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Food aid enters northern Iraq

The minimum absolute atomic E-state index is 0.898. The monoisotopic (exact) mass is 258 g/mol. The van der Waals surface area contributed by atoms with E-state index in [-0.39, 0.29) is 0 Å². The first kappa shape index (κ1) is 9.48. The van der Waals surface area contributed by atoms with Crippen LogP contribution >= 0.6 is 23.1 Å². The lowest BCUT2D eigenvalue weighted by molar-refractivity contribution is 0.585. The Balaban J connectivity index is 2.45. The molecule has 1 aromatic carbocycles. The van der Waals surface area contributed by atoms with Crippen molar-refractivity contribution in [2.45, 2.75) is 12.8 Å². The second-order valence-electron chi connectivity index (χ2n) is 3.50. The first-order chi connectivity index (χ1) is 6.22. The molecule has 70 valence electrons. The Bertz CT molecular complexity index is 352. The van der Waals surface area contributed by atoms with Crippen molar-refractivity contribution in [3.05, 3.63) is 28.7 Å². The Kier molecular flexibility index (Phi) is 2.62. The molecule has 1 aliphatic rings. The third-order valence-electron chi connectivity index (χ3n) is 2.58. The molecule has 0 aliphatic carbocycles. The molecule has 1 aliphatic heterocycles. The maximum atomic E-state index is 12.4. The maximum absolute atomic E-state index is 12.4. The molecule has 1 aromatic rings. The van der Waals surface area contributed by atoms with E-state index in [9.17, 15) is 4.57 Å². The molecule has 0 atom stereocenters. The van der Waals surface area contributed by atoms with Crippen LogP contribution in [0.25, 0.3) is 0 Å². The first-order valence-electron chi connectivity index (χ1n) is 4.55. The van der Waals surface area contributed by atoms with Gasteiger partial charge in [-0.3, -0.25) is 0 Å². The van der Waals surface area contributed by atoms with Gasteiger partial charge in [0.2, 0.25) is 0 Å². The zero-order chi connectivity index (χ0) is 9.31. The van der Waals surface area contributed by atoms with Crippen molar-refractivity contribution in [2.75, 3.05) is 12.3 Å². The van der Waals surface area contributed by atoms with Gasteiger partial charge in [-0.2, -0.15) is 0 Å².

The World Food Programme (WFP) has confirmed the successful delivery of three trucks of assistance into northern Iraq through the Turkish border crossing point of Habur. “This is the first delivery of humanitarian assistance to northern Iraq from Turkey since the border closed on 20 March,” agency spokeswoman, Heather Hill told IRIN in the southeastern Turkish city of Diyarbakir on Monday. According to Hill, 77 mt of dried skimmed milk, originating from the Netherlands and destined for the agency’s nutrition programme in Northern Iraq, passed through the Habur gate on Saturday, the only border crossing along the country’s 331 km frontier with Iraq. Asked what future deliveries were planned, the spokeswoman noted that they were now working on the logistics of delivering 1,000 mt of wheat flour as part of a larger assistance consignment. “We hope to have that in later this week,” she said, adding: “Larger amounts will follow.” Saturday’s delivery comes under WFP’s new emergency operation for Iraq. With a price tag of US $1.3 billion, it is the biggest in the organisation’s history and could very well become the largest humanitarian operation ever. The UN food agency made the appeal as part of a US $2.2 billion greater appeal for Iraq announced by the United Nations on Friday in New York. But the logistics of such a massive operation are not without difficulties. UNICEF noted as of Monday that two trucks carrying some US $80,000 worth of supplies were still awaiting clearance at the Habur border crossing near the eastern Turkish frontier town of Silopi. While the border has been “officially” open for some time, truck drivers have been unwilling to make the crossing and a contractor has now agreed to take this shipment. “We are working closely with the Turkish authorities on this and hope to have this shipment in soon,” agency spokeswoman, Angela Hawke told IRIN from the capital Ankara. The two trucks have been at the border since Saturday. One truck is carrying 16 mt of glocomate oral syrup (for treatment of anaemia – a major problem in northern Iraq), the other has six mt of chlorine tablets and educational supplies on board.
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